In a few months Fordham University Press will publish a new collection of essays centered on Stanley Cavell’s engagement with the topic of education. Titled Stanley Cavell and the Education of Grownups, the collection is edited by Naoko Saito (University of Kyoto) and Paul Standish (University of London). To visit the publisher’s webpage for this title, please click here. Here is the description of this forthcoming collection:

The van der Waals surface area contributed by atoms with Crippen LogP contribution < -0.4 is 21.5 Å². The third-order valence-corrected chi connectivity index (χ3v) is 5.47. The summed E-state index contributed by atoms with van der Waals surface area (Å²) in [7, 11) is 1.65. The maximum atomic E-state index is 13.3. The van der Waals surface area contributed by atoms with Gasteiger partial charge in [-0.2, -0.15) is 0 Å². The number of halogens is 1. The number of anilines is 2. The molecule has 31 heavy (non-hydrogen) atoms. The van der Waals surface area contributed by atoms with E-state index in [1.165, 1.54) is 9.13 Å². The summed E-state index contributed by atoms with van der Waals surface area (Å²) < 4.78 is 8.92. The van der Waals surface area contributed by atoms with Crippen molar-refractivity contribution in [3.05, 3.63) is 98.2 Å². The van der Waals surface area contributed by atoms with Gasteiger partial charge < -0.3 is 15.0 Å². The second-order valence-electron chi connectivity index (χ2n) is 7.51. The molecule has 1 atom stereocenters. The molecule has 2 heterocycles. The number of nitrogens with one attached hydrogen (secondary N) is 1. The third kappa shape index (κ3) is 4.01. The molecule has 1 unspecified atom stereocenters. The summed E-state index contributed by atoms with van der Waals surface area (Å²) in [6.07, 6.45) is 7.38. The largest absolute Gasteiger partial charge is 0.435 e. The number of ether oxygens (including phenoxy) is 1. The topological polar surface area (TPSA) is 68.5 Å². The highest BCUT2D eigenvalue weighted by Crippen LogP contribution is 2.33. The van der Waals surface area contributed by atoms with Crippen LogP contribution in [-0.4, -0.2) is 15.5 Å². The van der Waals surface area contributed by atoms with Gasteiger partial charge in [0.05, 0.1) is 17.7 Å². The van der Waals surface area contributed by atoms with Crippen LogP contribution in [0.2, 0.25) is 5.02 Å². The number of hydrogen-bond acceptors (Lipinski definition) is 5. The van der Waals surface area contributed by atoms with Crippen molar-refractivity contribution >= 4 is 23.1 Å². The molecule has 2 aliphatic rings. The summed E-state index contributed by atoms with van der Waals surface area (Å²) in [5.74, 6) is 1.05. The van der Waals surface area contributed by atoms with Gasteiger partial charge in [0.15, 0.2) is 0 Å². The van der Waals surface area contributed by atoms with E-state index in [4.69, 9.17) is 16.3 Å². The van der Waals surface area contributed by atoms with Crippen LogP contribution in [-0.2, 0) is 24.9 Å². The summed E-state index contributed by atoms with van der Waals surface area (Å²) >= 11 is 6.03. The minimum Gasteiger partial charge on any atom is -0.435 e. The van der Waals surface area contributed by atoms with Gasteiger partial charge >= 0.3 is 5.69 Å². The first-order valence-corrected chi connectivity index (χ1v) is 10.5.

What could it mean to speak of philosophy as “the education of grownups”? This book takes Cavell’s enigmatic phrase as a provocation to explore the themes of education that run throughout his work—from his response to Wittgenstein, Austin, and ordinary-language philosophy, to his readings of Thoreau and of the moral perfectionism he identifies with Emerson, to his discussions of literature and film. Hilary Putnam has described Cavell as not only one of the most creative thinkers of today but as one of the few contemporary philosophers to explore philosophy as education. Cavell’s sustained examination of the nature of philosophy cannot be separated from his preoccupation with what it is to teach and to learn. This is the first book to address the importance of education in Cavell’s work and its essays are framed by two new pieces by Cavell himself. Together these texts combine to show what it means to read Cavell, and simultaneously what it means to read philosophically, in itself a part of our education as grownups.